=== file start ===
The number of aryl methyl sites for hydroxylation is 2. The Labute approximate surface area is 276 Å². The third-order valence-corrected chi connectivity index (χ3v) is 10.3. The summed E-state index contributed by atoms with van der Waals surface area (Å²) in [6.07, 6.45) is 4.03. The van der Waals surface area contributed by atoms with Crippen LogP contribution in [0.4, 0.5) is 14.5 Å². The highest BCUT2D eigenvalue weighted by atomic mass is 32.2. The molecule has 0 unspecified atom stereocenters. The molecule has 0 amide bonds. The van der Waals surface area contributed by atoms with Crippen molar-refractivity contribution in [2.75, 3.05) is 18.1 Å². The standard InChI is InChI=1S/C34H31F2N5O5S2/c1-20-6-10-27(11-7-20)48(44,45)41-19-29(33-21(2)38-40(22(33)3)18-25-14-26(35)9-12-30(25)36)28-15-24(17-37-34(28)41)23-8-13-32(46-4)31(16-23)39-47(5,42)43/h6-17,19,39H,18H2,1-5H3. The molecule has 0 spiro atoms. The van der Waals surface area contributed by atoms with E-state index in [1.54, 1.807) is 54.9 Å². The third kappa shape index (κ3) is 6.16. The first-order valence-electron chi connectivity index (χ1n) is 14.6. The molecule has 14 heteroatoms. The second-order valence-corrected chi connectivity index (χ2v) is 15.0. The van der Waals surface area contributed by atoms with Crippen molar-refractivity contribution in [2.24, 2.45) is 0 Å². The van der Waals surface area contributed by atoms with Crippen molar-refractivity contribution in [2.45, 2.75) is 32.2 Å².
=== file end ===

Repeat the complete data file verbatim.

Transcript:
The number of aryl methyl sites for hydroxylation is 2. The Labute approximate surface area is 276 Å². The third-order valence-corrected chi connectivity index (χ3v) is 10.3. The summed E-state index contributed by atoms with van der Waals surface area (Å²) in [6.07, 6.45) is 4.03. The van der Waals surface area contributed by atoms with Crippen LogP contribution in [0.4, 0.5) is 14.5 Å². The highest BCUT2D eigenvalue weighted by atomic mass is 32.2. The molecule has 0 unspecified atom stereocenters. The molecule has 0 amide bonds. The van der Waals surface area contributed by atoms with Crippen molar-refractivity contribution in [2.75, 3.05) is 18.1 Å². The standard InChI is InChI=1S/C34H31F2N5O5S2/c1-20-6-10-27(11-7-20)48(44,45)41-19-29(33-21(2)38-40(22(33)3)18-25-14-26(35)9-12-30(25)36)28-15-24(17-37-34(28)41)23-8-13-32(46-4)31(16-23)39-47(5,42)43/h6-17,19,39H,18H2,1-5H3. The molecule has 0 spiro atoms. The van der Waals surface area contributed by atoms with E-state index in [1.54, 1.807) is 54.9 Å². The third kappa shape index (κ3) is 6.16. The first-order valence-electron chi connectivity index (χ1n) is 14.6. The molecule has 14 heteroatoms. The second-order valence-corrected chi connectivity index (χ2v) is 15.0. The van der Waals surface area contributed by atoms with Crippen molar-refractivity contribution in [2.24, 2.45) is 0 Å². The van der Waals surface area contributed by atoms with Crippen molar-refractivity contribution in [2.45, 2.75) is 32.2 Å².